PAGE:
When rangers around the world stand together, this not only helps them but also precious nature and humankind depending on it. The partnership between rangers from El Salvador and the Bavarian Forest National Park is a truly encouraging example. Its latest boost: Three rangers from El Salvador visited the Bavarian Forest National Park and the European Ranger Congress.

“I need to make people aware of the damage we are doing to future generations and to ourselves.” This is how Mauricio Portillo understands his job. He and his fellow rangers from El Salvador recently not only trained with their colleagues in the Bavarian Forest National Park, but also gave the European Ranger Community at the 5th European Ranger Congress an insight into their work.

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The visit was made possible by the initiative of Flüchtlingshilfe Mittelamerika (Refugee Aid Central America), the support of other internationally active organisations such as the International Ranger Federation and the Thin Green Line Foundation, as well as by colleagues from the Bavarian Forest.

Networking with European rangers for famous biodiversity and UNESCO sites of El Salvador

Working for nature conservation in El Salvador is as valuable in view of the highly valuable nature conservation areas, many of which are of UNESCO quality, as it is difficult in terms of the political circumstances. “In my area alone there are 486 plant species and more than 160 bird species. They all need someone to protect them, because they cannot protect themselves”, tells Portillo.

Fellow ranger Fredi Magaña adds how he would like to advance this important ranger work through their visit to Europe – in El Salvador as well as in Europe: “There are people here who know a lot about what I do as a ranger and I can also share my knowledge with them. That’s why my goal here is to find new alliances for the management of our environment”. And it is precisely for this purpose that Wilberth Mejia, as the third ranger from El Salvador, hopes: “Just as we have come to Europe for the first time, one day people from Europe will come and visit our villages.”

“Thanks to the exchange with rangers from the Bavarian Forest, we realized that we are not alone in the world in our commitment to biodiversity.”

Fredi Magaña, Ranger from El Salvador

Biodiversity protection becomes increasingly difficult

What visitors will find in the country, famous for its wildlife diversity, are stunning natural treasures such as mangrove forests, rainforests and volcanic areas. But the protection of biodiversity in El Salvador is increasingly difficult. Comparable to many other places in the world, the overexploitation of resources is one of the biggest problems.

To face the resulting challenges with combined forces, rangers in El Salvador have joined together in a ranger association in 2019: the “Asociación de Guardarrecursos El Salvador (AGES)“, Ranger
Association El Salvador. Today, 89 members form the association. Its founding was made possible by the partnership with the rangers of the Bavarian Forest National Park and the support of Flüchtlingshilfe Mittelamerika. National Park ranger Mario Schmid in particular has accompanied his colleagues from El Salvador with practical help, advice and on-site visits. As Fredi tells the participants at the ERC, the support from the Bavarian Forest made him and his colleagues really feel for the first time: “We are not alone in the world.” Their example was the basis for the workshop “Founding a ranger association using the example of El Salvador and its partnership with the Bavarian Forest National Park” at the European Ranger Congress.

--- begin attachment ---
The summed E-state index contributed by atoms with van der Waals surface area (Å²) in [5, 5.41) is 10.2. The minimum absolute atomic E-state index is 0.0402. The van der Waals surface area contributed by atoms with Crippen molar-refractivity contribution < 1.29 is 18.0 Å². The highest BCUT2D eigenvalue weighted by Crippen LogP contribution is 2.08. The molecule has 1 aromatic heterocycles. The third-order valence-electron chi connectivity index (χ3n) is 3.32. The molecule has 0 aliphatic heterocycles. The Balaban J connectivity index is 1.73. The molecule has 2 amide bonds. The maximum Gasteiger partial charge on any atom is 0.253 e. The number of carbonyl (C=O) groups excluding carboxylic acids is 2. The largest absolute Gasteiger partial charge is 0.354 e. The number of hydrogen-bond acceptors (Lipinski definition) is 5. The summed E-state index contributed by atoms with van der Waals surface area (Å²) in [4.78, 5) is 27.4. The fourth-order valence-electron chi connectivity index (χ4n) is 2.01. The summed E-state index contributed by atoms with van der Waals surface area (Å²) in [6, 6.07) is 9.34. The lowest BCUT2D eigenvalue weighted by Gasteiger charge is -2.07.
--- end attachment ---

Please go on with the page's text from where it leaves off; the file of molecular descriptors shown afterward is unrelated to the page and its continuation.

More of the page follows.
“Firstly, they taught us that we rangers in El Salvador have to organize ourselves to become stronger. Now we see here in Europe that, across the world, we rangers are one very big family.”

Wilberth Mejia, Ranger from El Salvador

For Wilberth Mejia, the impetus to found an association is probably the most concrete support from Germany: “Firstly, they taught us that we rangers in El Salvador have to organise ourselves. Because organised we are stronger. That’s how the idea of the association was born.” Whereas before everyone stayed in their own section, the rangers of El Salvador got together for the first time. “And now, at the European Ranger Congress, we see that, across the world, we rangers are one very big family. Thanks to all this, three rangers from El Salvador are now able to attend a European Congress for the first time.”

Among rangers (from left): Fredi Magaña (El Salvador), Mario Schmid, Mònica Hinojosa (both Bavarian Forest NP), Mauricio Portillo, Wilberth Mejia (both El Salvador). ©Bavarian Forest National Park

Training includes school visits: an area of great importance for rangers from El Salvador

In the Bavarian Forest itself, the ranger colleagues of course are also on hand for their guests from El Salvador. Among other things, the programme of the eight-day training on the work in the National Parks as visitor management and environmental education also included the visit of two schools of the partner communities San José Ingenio and Majadita in the Montecristo National Park.

Such school visits are something that the three are not at all unfamiliar with: “Some of the important work I do in my area is environmental education with the schools surrounding the protected area”, tells Mauricio Portillo. And for Wilberth Mejia, it is above all the responsibility for these future generations that drives him: “We know that we have to conserve our planet, our forests, for our children, so they don’t  tell us one day, my dad did nothing for this planet.”

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